Older workers in an organization are more prone to injury and illness compared to their younger counterparts. Employers must necessarily understand how aging affects their employees and consider ways to improve worker safety and maintain productivity. Though workers’ compensation provides workers with job-related injuries and illnesses with a handsome compensation based on a medical chart review, it is ideal that such injuries and illnesses are prevented through solid prevention programs.
The U. S. Department of Labor estimates that workers aged 45 – 55 make up 44% of the workforce, with more than one in five workers above the age of 55. Older workers face challenges such as reduced fitness levels and strength, lower aerobic capacity, poor vision, increased body fat and slower cognitive speed and function. Since they may be slower at performing certain jobs, they may require more rest periods, limited lifting requirements, better lighting facilities, and longer recovery times in case of an injury or illness. Employers must take conscious effort to make older workers participate in training, safety and wellness programs.
What Is Productive Aging?
The concept of productive aging is getting immensely popular now as an effective means to keep US workers of all generations as healthy and productive as possible. Productive aging is an approach that focuses on the positive aspects of aging. Each individual can make significant contributions to their own life, community and society. Older people continue to be a valuable part of their communities. In the workplace, to ensure productive aging, employees have to be ensured a safe and healthy work environment where they can perform their best.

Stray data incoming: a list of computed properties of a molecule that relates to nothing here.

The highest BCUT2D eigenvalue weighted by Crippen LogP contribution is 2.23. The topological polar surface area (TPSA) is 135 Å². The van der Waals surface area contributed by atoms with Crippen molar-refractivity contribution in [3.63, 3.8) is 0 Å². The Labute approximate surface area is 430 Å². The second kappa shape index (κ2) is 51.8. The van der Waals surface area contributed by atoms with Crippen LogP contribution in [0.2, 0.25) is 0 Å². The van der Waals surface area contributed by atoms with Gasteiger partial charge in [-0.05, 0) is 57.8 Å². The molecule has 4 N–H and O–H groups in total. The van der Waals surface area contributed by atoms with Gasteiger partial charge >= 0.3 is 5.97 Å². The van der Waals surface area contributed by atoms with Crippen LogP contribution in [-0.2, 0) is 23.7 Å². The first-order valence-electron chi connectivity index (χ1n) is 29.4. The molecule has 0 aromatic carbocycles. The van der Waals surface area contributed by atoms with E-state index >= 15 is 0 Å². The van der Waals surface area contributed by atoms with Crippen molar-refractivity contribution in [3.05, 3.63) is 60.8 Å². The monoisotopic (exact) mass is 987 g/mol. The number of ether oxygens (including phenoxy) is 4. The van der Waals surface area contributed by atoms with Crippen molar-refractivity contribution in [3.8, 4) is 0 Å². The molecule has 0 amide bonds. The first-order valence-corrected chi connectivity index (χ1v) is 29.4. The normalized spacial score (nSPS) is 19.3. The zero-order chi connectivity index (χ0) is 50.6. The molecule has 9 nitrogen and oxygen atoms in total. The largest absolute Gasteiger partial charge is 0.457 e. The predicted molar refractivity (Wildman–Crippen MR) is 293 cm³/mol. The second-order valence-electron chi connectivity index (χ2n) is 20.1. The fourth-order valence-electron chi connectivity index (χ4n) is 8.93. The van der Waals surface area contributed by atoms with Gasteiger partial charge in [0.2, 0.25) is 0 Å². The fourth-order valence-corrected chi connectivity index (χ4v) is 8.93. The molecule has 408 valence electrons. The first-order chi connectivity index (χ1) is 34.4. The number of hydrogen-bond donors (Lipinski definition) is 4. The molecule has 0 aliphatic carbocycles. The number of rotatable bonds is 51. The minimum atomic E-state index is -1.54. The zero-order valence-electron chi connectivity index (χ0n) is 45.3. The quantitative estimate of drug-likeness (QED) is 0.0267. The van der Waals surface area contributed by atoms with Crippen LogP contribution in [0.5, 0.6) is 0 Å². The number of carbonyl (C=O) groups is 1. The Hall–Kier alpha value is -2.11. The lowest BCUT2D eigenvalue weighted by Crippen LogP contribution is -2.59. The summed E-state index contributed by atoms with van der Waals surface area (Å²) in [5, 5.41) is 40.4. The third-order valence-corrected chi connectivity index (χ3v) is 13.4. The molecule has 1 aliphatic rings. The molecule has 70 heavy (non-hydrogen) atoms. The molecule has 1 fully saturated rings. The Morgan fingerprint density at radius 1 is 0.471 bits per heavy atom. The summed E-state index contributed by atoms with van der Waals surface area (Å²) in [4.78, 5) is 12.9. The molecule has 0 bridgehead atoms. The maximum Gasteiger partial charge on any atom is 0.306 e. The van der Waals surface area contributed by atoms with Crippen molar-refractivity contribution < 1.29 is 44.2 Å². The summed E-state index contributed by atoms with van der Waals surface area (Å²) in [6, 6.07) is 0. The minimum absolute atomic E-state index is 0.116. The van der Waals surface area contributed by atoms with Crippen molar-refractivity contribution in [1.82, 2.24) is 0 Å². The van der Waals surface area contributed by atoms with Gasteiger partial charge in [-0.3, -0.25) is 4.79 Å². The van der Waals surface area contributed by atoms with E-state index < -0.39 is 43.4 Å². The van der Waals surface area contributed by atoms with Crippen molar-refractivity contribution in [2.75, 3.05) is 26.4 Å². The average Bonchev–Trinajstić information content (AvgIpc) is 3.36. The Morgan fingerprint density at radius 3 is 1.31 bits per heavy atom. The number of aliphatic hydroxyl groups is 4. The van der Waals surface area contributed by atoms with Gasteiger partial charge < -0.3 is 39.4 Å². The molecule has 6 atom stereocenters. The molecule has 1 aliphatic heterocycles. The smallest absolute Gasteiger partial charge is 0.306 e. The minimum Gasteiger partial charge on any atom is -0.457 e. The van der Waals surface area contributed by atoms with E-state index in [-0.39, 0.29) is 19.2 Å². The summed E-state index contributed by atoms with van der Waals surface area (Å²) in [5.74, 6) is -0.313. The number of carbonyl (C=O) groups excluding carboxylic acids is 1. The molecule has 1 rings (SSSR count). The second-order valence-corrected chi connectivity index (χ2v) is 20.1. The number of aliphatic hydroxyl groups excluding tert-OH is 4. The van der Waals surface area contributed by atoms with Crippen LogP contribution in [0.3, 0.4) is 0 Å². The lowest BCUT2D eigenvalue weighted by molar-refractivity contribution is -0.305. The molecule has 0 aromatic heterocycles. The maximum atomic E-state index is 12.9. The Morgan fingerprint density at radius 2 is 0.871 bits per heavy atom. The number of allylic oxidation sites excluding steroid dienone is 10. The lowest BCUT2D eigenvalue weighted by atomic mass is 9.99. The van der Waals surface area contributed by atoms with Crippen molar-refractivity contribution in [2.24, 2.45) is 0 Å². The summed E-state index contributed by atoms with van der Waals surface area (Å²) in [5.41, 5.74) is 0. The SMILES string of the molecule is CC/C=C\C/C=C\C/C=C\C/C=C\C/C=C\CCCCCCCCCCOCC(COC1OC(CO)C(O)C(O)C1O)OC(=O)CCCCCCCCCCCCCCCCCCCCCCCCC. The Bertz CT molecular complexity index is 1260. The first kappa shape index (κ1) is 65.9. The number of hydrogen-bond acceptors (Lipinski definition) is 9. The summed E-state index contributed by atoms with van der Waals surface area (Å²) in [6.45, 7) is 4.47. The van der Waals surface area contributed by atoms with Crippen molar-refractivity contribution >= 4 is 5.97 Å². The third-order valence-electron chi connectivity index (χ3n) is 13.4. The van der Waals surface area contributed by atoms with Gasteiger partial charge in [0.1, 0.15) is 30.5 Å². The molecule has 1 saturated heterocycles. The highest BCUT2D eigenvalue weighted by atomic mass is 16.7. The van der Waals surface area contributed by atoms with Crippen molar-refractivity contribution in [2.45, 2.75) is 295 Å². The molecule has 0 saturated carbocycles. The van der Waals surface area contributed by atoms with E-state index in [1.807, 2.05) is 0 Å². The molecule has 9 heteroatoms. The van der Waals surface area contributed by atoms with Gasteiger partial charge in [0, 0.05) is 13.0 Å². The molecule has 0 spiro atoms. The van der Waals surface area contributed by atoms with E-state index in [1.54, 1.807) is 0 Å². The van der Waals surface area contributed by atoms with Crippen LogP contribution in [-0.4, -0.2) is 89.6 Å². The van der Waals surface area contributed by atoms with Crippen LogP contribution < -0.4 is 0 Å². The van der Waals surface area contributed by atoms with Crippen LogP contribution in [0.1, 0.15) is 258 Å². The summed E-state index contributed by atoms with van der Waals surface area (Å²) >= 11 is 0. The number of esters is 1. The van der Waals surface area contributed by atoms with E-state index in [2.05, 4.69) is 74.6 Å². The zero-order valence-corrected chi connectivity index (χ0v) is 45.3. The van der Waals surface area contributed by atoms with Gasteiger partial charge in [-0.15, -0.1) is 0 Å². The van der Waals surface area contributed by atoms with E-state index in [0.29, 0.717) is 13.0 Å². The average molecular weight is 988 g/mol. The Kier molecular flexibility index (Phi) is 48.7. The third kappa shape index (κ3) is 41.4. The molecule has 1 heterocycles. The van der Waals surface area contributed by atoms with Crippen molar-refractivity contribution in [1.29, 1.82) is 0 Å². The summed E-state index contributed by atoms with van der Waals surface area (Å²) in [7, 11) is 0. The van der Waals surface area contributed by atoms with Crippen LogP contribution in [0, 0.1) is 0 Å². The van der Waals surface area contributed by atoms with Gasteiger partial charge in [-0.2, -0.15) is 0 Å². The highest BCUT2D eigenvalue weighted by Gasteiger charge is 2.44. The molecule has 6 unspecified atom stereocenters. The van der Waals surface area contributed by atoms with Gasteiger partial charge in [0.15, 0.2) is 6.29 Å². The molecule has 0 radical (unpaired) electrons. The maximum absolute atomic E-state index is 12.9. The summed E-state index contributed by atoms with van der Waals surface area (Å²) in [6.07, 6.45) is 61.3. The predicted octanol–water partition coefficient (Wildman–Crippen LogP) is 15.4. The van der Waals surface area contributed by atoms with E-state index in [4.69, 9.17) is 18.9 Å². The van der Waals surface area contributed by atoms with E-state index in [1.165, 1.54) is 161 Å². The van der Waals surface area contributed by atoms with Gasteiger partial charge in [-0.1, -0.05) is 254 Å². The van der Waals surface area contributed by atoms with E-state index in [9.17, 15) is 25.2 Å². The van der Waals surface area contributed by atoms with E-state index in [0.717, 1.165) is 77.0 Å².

In an article in the May issue of the Journal of Occupational and Environmental Medicine (JOEM), Paul A Schulte, PhD and colleagues of The National Institute for Occupational Safety and Health (NIOSH), Centers for Disease Control and Prevention, present evidence that supports a framework for productive aging at work with the objectives of maintaining productivity in older workers and preparing younger generations to remain healthy and productive as they age. The study authors recommend a plan for productive aging of the workforce that comprises four important elements as follows:
- Life-span perspective: This reflects the biologic, psychological, and social factors that have an impact on aging, along with the implications for how people do their jobs and make changes in their work.
- A comprehensive and integrated approach to worker health and safety: This involves employing a broad range of educational and intervention strategies to improve working life at all ages of the employee.
- Emphasis on positive outcomes for both workers and the organization: Effectively addressing workplace hazards, promoting well-being to achieve mutually beneficial results for workers and organizations, and maintaining productivity.
- Supportive work culture for multigenerational issues: This involves providing a supportive work culture for multiple generations that have differing values and working styles.
Effective Steps Employers Can Take